Rock Band Review



Rock Band is a blast to play, but due to removed features and watered down visuals, the PlayStation 2 version offers a less than ideal experience.


The Guitar Hero series revolutionized the rhythm game genre in ways that few other games did. But while using plastic guitars to play covers of popular songs might have been novel and fun once, it soon became repetitive. Harmonix, the same company behind Amplitude, Frequency and the first Guitar Hero, had the difficult task of improving a formula that was revolutionary once, but has turned stagnant since then. Enter Rock Band, a title that puts you in the shoes of a guitarist, bassist, drummer or singer which means that you can form a band with friends and family and play at the same time. Rock Band is a blast to play, but due to removed features and watered down visuals, the PlayStation 2 version offers a less than ideal experience.

Rock Band PS2 Gameplay

‘Cause I’m a CREEEEEEEEEEEEEEEEEEEEEEEEEEEEEEEEP…

Rock Band allows you to play solo or cooperatively with up to three of your friends, but the latter option requires you to have all the plastic instruments. On the PlayStation 2, the number of modes seems anemic, specially if you compare it to the ones includes on the PlayStation 3 and Xbox 360 where you can customize the members of your band and tour around the world earning money and getting fans. Those parts of the game, as well as the online mode, are nowhere to be found on the PlayStation 2.

The soundtrack is absolutely outstanding and the best part about it that there are just a few cover songs and pretty much every major genre you can think of is represented here. There’s something here for everyone, including songs from The Ramones, Nirvana, Radiohead, Weezer, Foo Fighters, Queens of the Stone Age, The Clash, Hole, Pixies, Bon Jovi, Kiss and The Strokes, among many other artists. As it’s usually the case with most rhythm games, playing songs is always fun and the best part is that you can discover your next favorite band just by playing the game.

Although there are modes where you can compete against friends (Tug of War and Score Duel,) Rock Band is all about being part of a band that’s working together for the same goal, so cooperation is paramount. Most of the times, each member will be playing a different instrument and should anyone fall behind, you can activate Star Power (called Overdrive here) to revive a losing team member.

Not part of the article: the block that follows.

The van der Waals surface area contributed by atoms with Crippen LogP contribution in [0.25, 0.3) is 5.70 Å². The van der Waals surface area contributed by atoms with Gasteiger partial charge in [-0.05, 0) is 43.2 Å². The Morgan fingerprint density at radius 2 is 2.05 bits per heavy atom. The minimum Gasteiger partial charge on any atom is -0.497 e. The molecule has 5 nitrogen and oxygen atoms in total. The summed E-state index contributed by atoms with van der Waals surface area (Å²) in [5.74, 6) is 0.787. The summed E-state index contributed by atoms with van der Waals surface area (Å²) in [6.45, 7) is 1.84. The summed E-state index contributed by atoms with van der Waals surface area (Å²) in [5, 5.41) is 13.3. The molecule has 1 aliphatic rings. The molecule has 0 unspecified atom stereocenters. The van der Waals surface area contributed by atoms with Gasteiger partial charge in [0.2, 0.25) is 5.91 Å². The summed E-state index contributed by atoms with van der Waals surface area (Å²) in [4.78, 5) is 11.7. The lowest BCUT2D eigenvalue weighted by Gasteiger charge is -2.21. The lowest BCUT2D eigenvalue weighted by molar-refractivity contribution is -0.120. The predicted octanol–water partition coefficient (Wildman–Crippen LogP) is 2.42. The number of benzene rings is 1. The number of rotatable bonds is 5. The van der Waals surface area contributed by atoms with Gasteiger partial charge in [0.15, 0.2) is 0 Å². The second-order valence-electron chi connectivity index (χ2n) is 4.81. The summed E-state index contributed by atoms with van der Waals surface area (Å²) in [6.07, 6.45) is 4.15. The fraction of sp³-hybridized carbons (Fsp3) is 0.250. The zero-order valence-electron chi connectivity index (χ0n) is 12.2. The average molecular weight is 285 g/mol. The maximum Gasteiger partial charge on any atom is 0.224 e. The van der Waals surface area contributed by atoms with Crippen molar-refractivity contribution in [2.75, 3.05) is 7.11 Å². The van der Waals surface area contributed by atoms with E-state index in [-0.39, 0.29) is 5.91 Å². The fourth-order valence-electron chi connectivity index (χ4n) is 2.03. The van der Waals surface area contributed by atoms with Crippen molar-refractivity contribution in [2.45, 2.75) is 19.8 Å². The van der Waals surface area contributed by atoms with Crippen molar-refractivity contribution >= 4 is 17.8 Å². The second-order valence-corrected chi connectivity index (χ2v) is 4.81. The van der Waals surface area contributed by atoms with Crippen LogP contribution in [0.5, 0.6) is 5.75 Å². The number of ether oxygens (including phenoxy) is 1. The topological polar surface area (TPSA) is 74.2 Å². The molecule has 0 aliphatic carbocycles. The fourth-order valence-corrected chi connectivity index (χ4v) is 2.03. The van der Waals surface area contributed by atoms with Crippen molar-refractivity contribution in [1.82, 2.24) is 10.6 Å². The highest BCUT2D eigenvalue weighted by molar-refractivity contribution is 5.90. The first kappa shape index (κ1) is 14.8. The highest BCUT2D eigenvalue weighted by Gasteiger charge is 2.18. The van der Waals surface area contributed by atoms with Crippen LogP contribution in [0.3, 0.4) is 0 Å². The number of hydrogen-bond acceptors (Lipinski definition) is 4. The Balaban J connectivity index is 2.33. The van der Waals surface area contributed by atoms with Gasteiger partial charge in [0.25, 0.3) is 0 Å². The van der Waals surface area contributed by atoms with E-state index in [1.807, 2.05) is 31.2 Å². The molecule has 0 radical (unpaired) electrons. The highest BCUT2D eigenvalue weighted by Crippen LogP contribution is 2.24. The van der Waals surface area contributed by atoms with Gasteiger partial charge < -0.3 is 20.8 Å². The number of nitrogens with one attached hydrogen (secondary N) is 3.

Rock Band Screenshot

No customization options in the PS2 version unfortunately.

Apart from being able to play as part of a band, there aren’t many innovations, but the game doesn’t need them. You certainly feel like part of a band and playing with others is an amazing feeling that no rhythm game before has been able to capture. It’s also great to have four instruments to choose from, so if at any point you become bored of singing, you can always switch with another player and try whichever instrument you prefer. Playing guitar is pretty much the same as it was in Guitar Hero. Bass is simpler than guitar, but it’s always fun. Drums is also entertaining and the best part about it is that this skill transfers to playing the actual instrument. Finally, singing is similar to Karaoke Revolution, a series where Harmonix also worked on some games. In other words, no matter which instrument you choose, you’ll have fun.

My favorite instrument was the microphone, so this is probably where I spent most of my time with Rock Band. Nevertheless, I noticed that some of the songs are censored which makes sense since the developer wanted to put this game in the hands of as many people as possible, but at the same time, singing a song and noticing that some words are missing sounds weird. Also, when you’re singing, there’s no way to improvise which is one of the best parts about karaoke.

One of the fears I had before playing this game was how the developer was going to communicate all the sections that each players was supposed to play without cluttering the screen with notes and information. Luckily, the user interface is clean and organized which means that at no point you’ll feel confused of what you’re supposed to play next.

Rock Band (Screenshot)

There’s nothing like playing Ramones’ songs with your friends.

Also, there are several difficulty modes to choose from, the only problem is that when you’re playing on your own, once you fail a song, you lose and you have to start from scratch. To mitigate this, the developer included a training mode where you can practice specific parts of the song without the risk of losing and there’s also a tutorial mode that teaches you the basic mechanics that come into play.

if you can get all the instruments and have some people over, Rock Band will soon become a party favorite. Don’t get me wrong, it’s fun to play on your own, but you’ll get more out of this experience when you have people around you playing the same song. Unfortunately, the watered down visuals, lack of customization options and the fact that the world tour mode isn’t here at all make the PlayStation 2, the worst version of Rock Band. It is still fun to play, but if you have a PlayStation 3 or Xbox 360, get those version instead, it will not disappoint.